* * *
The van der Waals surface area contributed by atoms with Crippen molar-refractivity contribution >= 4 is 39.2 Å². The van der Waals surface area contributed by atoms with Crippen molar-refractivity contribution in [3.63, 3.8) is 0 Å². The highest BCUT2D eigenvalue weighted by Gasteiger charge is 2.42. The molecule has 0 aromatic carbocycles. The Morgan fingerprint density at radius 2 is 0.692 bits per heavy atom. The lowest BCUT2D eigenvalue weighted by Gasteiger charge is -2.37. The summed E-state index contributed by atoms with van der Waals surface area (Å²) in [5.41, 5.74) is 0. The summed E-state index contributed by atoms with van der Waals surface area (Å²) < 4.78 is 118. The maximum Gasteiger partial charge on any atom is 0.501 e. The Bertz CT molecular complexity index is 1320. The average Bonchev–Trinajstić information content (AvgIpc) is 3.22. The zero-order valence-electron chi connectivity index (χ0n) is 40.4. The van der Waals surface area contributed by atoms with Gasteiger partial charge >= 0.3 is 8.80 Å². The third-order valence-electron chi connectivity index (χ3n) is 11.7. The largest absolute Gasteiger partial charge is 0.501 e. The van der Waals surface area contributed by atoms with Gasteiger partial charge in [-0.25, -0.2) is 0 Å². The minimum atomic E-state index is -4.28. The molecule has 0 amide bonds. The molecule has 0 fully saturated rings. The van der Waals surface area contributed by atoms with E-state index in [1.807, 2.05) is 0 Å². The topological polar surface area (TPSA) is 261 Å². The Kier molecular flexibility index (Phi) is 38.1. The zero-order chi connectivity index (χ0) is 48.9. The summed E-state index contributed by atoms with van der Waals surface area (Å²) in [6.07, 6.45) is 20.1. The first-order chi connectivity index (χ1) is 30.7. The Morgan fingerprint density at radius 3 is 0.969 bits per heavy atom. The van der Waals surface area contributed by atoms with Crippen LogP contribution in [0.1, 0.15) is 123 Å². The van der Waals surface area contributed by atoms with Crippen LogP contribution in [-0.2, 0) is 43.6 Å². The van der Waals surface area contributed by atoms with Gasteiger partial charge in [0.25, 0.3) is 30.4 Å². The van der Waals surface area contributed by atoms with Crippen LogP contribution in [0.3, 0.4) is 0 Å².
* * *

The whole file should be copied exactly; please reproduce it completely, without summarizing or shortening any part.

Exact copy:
The van der Waals surface area contributed by atoms with Crippen molar-refractivity contribution >= 4 is 39.2 Å². The van der Waals surface area contributed by atoms with Crippen molar-refractivity contribution in [3.63, 3.8) is 0 Å². The highest BCUT2D eigenvalue weighted by Gasteiger charge is 2.42. The molecule has 0 aromatic carbocycles. The Morgan fingerprint density at radius 2 is 0.692 bits per heavy atom. The lowest BCUT2D eigenvalue weighted by Gasteiger charge is -2.37. The summed E-state index contributed by atoms with van der Waals surface area (Å²) in [5.41, 5.74) is 0. The summed E-state index contributed by atoms with van der Waals surface area (Å²) < 4.78 is 118. The maximum Gasteiger partial charge on any atom is 0.501 e. The Bertz CT molecular complexity index is 1320. The average Bonchev–Trinajstić information content (AvgIpc) is 3.22. The zero-order valence-electron chi connectivity index (χ0n) is 40.4. The van der Waals surface area contributed by atoms with Gasteiger partial charge >= 0.3 is 8.80 Å². The third-order valence-electron chi connectivity index (χ3n) is 11.7. The largest absolute Gasteiger partial charge is 0.501 e. The van der Waals surface area contributed by atoms with Gasteiger partial charge in [-0.25, -0.2) is 0 Å². The minimum atomic E-state index is -4.28. The molecule has 0 amide bonds. The molecule has 0 fully saturated rings. The van der Waals surface area contributed by atoms with E-state index in [1.807, 2.05) is 0 Å². The topological polar surface area (TPSA) is 261 Å². The Kier molecular flexibility index (Phi) is 38.1. The zero-order chi connectivity index (χ0) is 48.9. The summed E-state index contributed by atoms with van der Waals surface area (Å²) in [6.07, 6.45) is 20.1. The first-order chi connectivity index (χ1) is 30.7. The Morgan fingerprint density at radius 3 is 0.969 bits per heavy atom. The van der Waals surface area contributed by atoms with Crippen LogP contribution in [0.1, 0.15) is 123 Å². The van der Waals surface area contributed by atoms with Crippen LogP contribution in [-0.2, 0) is 43.6 Å². The van der Waals surface area contributed by atoms with Gasteiger partial charge in [0.25, 0.3) is 30.4 Å². The van der Waals surface area contributed by atoms with Crippen LogP contribution in [0.3, 0.4) is 0 Å².